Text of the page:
More than £2million of taxpayers’ cash has been spent buying iPhones and iPads for bureaucrats in NHS quangos.
Thousands of staff at NHS England and Public Health England set up under the Coalition’s reforms to save money, have been provided with smartphones and tablet computers. The Government insists they help staff work more flexibly, but the gadgets are all for managers – not doctors and nurses.
New details of spending on technology emerged in response to a parliamentary question by shadow public health minister Luciana Berger. The published data shows that NHS England and Public Health England, both formed last year, were the biggest spenders on iPads and iPhones.
The total bill for NHS England was £1.2million and included 2,300 iPhones and more than 250 iPads, Public Health England also bought more than 2,000 iPhones in a total bill of £350,000. Other health bodies also ran up substantial bills, while the Department of Health itself has spent almost £40,000 on four iPhones and 95 iPads.
Labour MP Karl Turner said: ‘At a time when the NHS is in crisis, out-of-touch Tory ministers are splashing more than £2million on iPhones and iPads for pen-pushers.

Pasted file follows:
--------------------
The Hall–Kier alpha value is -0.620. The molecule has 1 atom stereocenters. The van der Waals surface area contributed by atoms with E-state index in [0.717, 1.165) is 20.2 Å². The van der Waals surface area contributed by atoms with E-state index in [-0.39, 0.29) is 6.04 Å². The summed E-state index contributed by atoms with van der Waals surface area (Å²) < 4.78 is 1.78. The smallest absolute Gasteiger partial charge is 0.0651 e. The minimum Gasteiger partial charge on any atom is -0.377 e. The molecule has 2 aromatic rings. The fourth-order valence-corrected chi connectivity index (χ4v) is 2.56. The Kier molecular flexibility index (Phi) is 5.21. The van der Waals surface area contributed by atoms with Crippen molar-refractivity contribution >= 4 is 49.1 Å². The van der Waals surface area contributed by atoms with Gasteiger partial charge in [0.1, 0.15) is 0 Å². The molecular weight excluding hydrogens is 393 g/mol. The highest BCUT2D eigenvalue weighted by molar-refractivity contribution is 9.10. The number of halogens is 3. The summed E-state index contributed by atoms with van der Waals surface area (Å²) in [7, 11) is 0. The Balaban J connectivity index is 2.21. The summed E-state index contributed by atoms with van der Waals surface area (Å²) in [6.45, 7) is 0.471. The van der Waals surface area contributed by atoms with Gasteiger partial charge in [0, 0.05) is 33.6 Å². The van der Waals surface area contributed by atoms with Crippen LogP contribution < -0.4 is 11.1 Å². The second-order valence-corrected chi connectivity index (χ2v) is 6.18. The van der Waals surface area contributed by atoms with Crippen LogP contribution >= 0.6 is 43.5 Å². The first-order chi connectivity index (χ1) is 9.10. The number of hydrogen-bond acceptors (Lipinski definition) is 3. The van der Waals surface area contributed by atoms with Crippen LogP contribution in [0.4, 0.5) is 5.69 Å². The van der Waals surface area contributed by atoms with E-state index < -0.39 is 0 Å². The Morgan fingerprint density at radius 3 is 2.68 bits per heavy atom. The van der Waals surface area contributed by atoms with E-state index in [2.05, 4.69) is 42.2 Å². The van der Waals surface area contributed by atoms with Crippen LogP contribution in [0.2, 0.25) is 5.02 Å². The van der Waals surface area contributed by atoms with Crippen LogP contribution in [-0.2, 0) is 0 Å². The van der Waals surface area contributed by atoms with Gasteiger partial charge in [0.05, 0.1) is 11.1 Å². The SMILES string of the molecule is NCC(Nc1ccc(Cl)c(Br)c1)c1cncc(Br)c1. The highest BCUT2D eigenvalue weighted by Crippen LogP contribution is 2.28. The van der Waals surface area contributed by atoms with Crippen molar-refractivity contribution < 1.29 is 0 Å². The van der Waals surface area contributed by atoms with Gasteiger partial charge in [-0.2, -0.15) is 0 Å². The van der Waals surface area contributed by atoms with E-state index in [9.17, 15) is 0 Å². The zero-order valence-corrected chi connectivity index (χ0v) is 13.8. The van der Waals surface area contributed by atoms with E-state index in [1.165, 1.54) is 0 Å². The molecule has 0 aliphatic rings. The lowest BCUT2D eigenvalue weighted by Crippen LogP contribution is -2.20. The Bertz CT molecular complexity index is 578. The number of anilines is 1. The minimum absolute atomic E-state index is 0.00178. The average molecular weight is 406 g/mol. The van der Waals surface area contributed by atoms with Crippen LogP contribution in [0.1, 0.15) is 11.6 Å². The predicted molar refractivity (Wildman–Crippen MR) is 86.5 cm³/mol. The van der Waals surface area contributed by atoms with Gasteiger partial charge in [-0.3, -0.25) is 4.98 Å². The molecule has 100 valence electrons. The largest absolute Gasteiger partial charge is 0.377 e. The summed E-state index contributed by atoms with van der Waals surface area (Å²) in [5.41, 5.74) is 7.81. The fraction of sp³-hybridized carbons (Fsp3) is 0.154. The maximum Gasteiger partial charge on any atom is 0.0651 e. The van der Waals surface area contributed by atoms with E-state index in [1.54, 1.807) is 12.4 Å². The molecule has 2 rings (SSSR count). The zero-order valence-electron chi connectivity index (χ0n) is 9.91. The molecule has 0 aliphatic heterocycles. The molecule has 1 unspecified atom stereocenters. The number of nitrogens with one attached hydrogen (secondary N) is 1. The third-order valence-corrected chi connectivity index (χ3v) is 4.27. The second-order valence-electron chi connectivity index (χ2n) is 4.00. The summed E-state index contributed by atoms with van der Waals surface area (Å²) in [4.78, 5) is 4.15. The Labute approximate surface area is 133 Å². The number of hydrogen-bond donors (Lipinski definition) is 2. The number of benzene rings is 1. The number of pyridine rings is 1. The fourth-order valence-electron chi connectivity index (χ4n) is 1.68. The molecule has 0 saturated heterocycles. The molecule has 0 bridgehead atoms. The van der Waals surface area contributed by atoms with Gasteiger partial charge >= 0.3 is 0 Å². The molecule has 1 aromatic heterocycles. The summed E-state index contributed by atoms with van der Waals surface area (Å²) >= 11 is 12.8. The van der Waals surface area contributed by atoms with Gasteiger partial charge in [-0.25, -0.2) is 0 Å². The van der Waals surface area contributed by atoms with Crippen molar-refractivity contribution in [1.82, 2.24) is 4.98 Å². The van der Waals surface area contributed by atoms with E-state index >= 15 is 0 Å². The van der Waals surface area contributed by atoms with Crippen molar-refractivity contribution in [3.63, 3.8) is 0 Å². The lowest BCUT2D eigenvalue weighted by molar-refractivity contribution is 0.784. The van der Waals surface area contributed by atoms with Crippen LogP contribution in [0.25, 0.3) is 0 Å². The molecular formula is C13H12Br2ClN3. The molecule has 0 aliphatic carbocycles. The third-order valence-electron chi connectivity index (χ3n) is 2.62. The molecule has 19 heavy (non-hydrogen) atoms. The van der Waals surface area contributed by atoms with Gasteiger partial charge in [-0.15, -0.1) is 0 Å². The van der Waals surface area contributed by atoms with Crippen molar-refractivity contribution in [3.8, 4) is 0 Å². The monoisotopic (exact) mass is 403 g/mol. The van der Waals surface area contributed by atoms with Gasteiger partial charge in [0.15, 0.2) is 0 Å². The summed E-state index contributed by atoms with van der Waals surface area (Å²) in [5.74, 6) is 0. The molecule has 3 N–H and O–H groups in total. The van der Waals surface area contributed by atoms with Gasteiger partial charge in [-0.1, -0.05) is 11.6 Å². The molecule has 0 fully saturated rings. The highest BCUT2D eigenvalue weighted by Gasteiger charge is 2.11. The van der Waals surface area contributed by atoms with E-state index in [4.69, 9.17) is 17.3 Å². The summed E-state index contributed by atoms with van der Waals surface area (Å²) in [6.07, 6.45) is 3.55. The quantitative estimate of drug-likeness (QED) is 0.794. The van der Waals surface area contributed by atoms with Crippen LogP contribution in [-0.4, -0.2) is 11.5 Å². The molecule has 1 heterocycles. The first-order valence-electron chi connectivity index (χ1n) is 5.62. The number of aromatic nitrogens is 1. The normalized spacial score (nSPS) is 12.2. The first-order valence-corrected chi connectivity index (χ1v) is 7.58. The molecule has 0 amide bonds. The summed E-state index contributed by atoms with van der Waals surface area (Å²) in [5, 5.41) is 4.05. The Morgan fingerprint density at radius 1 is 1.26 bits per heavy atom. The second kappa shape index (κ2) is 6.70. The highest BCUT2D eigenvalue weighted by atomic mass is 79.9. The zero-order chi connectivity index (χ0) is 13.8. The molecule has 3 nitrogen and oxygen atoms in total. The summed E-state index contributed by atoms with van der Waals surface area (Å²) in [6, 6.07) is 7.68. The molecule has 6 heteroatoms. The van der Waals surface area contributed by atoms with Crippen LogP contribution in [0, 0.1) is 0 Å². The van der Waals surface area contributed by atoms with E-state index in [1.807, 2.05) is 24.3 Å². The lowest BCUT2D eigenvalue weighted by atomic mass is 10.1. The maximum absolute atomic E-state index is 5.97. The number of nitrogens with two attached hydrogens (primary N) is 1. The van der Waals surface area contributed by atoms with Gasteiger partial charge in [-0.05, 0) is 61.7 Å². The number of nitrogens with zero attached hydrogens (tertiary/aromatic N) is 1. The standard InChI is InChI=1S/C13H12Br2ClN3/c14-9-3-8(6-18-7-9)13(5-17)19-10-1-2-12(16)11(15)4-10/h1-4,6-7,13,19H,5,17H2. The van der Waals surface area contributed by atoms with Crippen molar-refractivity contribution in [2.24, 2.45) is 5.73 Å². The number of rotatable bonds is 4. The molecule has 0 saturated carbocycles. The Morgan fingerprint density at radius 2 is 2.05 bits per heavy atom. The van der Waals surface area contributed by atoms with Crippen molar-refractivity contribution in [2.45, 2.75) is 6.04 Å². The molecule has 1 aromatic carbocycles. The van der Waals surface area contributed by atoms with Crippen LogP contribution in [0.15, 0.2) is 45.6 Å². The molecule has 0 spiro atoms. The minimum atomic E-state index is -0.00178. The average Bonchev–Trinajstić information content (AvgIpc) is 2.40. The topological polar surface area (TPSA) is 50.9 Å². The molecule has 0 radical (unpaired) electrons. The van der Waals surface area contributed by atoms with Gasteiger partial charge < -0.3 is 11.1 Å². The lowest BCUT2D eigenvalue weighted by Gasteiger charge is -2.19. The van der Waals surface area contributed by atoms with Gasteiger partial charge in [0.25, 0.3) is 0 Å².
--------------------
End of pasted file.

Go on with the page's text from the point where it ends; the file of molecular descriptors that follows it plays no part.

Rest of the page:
‘Labour is promising an extra £2.5billion beyond Tory plans – which will be spent on patients, not office perks.’
The Government has been repeatedly criticised for the controversial reorganisation of the NHS, which saw primary care trusts abolished and a new network of quangos and clinical bodies set up instead. The changes were designed to reduce the number of managers and put decision-making in the hands of doctors.
It was originally claimed that the controversial shake-up, which was not included in either Coalition party’s manifesto, would save £7.7billion, but the figure was later downgraded to £6billion.
A Department of Health spokesman said: ‘Employers across the world are embracing technology such as smartphones and tablets because they allow staff to be more flexible and efficient, and in the case of the public sector provide better value for money for taxpayers.
‘Our bureaucracy-busting reforms to the NHS are saving £1.5billion a year. There are also over 13,500 more frontline staff and 7,000 fewer managers in the NHS since May 2010.’